For over 150yrs George Stephenson, of Rocket fame, has been credited with inventing and even patenting the cucumber straightener. After researching this I disagree!
Museums; garden writers; historians; auction houses and antique experts have passed on this suspect information via books, articles and in recent years websites, blogs and videos. Indeed this error was also continued in our own museum when first displaying a cucumber glass in 2016.
Consequently, we endeavour to establish the true provenance of exhibits in our collection from actual source material, together with extensive research, rather than relying on the internet. This will hopefully avoid setting erroneous facts in stone for future generations.
it appears the link between the cucumber straightener and Stephenson came from Samuel Smiles biographical work ‘The Life of George Stephenson’. This was published in 1857, only nine years after Stephenson’s death. Smiles states that it was not until 1845 that Stephenson took an active interest in horticultural pursuits, having ten glass forcing-houses built. Stephenson was friends with Joseph Paxton, head gardener employed by the Duke of Devonshire at Chatsworth. It was at this time that he pursued the growing of pineapples and cucumbers.
Extract below from Smiles book with reference to the cucumber and glass cylinders……
He took much pride also in the growth of cucumbers. He raised them very fine and large, but he could not make them grow straight. Place them as he would not withstanding all his propping of them, and humouring them by modifying the application of heat and the admission of light for the purpose of effecting his object, they would still insist on growing crooked in their own way. At last he had a number of glass cylinders made at Newcastle, for the purpose of an experiment; into these the growing cucumbers were inserted, and then he succeeded in growing them perfectly straight.
Carrying one of the new products into his house one day, and exhibiting it to a party of visitors, he told them of the expedient he had adopted and added gleefully, “I think I have bothered them noo!”
Research reveals that glass tubes and other devices for straightening cucumbers were being used long before Stephenson manufactured his.
In the early 1800’s several eminent horticulturists wrote treatises on cucumber culture. The relevant information obtained from the library of the Royal Horticultural Society, is extracted below:
Evidence of Existence Prior to 1845
1833/4 William Ely Allen
A treatise on an extremely original system of cultivating cucumbers and other vegetables.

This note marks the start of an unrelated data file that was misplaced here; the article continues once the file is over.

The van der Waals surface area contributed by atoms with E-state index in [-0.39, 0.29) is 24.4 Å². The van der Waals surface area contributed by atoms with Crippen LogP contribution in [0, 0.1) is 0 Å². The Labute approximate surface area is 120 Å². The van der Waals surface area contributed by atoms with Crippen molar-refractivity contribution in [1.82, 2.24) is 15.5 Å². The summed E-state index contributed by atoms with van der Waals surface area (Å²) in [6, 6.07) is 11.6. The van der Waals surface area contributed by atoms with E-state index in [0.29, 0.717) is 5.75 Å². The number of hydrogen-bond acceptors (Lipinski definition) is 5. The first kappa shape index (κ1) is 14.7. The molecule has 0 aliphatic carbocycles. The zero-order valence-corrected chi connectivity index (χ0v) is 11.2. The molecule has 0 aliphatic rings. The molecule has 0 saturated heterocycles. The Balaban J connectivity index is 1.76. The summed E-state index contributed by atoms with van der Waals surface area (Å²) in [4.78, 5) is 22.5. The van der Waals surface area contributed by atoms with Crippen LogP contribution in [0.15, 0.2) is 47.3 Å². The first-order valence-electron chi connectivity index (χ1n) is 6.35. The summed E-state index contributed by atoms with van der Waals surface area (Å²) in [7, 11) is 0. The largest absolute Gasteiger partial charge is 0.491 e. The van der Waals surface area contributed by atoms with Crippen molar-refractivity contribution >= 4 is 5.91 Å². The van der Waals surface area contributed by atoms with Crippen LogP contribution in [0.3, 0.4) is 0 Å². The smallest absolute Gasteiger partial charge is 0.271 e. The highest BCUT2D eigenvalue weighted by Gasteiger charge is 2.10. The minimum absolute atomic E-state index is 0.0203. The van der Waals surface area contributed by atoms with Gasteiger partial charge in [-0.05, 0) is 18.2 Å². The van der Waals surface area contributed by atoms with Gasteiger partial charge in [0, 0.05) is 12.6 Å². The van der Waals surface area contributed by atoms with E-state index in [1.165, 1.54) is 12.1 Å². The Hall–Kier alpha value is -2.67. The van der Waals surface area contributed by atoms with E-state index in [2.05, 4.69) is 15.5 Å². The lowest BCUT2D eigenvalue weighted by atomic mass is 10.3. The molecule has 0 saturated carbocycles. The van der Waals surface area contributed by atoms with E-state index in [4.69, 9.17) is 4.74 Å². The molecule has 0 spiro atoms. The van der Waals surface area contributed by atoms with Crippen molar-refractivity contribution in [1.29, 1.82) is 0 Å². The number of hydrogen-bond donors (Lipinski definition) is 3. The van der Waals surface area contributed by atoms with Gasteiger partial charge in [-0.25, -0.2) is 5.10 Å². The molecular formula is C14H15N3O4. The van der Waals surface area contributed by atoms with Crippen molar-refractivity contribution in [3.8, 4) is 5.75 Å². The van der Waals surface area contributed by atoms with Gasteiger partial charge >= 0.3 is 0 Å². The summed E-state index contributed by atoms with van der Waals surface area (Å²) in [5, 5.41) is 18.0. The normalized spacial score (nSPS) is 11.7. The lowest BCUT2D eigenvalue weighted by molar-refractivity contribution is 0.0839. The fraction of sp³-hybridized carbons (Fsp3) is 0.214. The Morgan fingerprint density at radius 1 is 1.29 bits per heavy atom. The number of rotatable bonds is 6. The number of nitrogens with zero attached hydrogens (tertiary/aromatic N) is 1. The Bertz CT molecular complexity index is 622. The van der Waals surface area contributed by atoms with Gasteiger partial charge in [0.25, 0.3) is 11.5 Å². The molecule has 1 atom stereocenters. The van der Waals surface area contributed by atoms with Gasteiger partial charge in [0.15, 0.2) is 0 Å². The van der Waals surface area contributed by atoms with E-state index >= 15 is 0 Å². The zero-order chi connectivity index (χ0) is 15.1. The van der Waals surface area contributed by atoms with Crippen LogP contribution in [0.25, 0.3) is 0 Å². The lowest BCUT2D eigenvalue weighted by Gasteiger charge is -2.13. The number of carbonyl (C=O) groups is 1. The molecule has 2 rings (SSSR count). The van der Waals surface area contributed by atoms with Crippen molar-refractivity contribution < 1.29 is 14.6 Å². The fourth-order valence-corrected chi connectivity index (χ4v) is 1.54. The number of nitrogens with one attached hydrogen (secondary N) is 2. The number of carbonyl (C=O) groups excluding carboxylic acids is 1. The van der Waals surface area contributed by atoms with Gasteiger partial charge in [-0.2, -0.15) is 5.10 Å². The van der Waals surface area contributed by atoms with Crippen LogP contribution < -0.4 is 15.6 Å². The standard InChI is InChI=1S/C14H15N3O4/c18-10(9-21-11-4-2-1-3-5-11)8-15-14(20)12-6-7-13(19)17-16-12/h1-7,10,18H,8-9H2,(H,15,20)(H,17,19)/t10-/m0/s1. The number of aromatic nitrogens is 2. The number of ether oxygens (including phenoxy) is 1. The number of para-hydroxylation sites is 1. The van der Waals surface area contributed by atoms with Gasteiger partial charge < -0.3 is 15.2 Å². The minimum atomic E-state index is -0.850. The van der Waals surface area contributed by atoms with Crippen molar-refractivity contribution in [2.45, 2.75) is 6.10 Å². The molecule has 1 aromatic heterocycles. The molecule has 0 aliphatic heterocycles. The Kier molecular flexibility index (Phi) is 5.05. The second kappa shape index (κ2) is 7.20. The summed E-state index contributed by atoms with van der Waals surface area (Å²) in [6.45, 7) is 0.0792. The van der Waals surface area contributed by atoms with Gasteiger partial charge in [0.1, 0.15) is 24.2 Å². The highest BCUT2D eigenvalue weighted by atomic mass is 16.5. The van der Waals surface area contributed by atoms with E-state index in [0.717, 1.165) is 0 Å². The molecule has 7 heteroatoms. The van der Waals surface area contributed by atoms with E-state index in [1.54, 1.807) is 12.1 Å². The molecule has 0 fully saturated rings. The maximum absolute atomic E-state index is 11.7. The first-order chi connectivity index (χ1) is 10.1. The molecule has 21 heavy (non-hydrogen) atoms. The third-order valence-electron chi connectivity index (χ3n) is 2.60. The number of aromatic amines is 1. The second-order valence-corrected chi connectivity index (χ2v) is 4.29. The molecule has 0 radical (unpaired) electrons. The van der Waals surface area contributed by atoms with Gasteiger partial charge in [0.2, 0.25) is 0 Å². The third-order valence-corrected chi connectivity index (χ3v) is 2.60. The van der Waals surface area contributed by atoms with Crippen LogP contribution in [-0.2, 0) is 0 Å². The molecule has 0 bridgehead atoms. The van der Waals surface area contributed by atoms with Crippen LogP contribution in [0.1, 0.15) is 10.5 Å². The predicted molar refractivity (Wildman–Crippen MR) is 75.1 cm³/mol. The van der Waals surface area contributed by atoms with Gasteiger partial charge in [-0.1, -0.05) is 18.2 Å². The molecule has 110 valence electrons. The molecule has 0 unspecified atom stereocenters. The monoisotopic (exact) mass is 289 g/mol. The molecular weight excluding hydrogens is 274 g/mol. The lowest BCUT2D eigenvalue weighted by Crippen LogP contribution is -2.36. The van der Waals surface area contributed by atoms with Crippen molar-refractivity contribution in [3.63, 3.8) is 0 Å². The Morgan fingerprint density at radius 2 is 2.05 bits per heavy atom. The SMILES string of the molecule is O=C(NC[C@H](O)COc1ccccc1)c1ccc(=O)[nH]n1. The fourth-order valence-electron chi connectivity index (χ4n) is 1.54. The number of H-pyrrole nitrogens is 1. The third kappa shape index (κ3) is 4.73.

Under the heading ‘Straightening’ he refers to “laying the cucumber on a sheet of glass and using 3 sticks carefully secured, stating that this is better than a trough or tube!”
1836 The British Cyclopaedia of Natural History by Charles F. Partington
1841 John Duncan
There should be cylinders provided to protect the spine and bloom; and in some cases they will encourage a crooked fruit to become straight: ours are made of best white glass, eighteen inches long and two diameter throughout.
1841 William Port Ayres
A treatise on the cultivation of the cucumber
If the fruit should grow crooked, they must be place in glass tubes or narrow troughs.
1842 John C Loudon
The Suburban Horticulturist
Whilst Loudon did not make mention of a cucumber tube or cylinder in his highly regarded Encyclopaedia of Gardening, 1822, he did praise the Ayre’s treatise as being the best and re-affirmed the use of glass tubes or troughs.
1842 Gardeners Chronicle
Glass cucumber tubes were offered for sale, all lengths 6d to 4s each by Apsley Pellatt, Blackfriars, London. The Pellatt family were owners and directors of the Falcon Glass Works, which they took over in 1790. Under the direction of Apsley Pellatt IV they were the pre-eminent London glassmaking factory of the 19th century.
Patents or the Lack Thereof
The British Library has confirmed, firstly that George Stephenson did not indeed patent the glass tubes. The five patents he did register between 1815 and 1846 all related to the railways as expected. Secondly, a search was also undertaken for the period 1617-1852 to ascertain if any other individuals had taken out a patent for the glass tubes, this proved negative.
George Stephenson was very close to eminent horticultural experts of the time, including Joseph Paxton, against whom he competed to grow the best hothouse fruits/vegetables. It can therefore be assumed he would have sought the best growing techniques available at the time as described in the treatises mentioned above. Having learned of the glass tubes and with access to a glass foundry he could simply have had some made for his personal use.
Museum of Gardening, Hassocks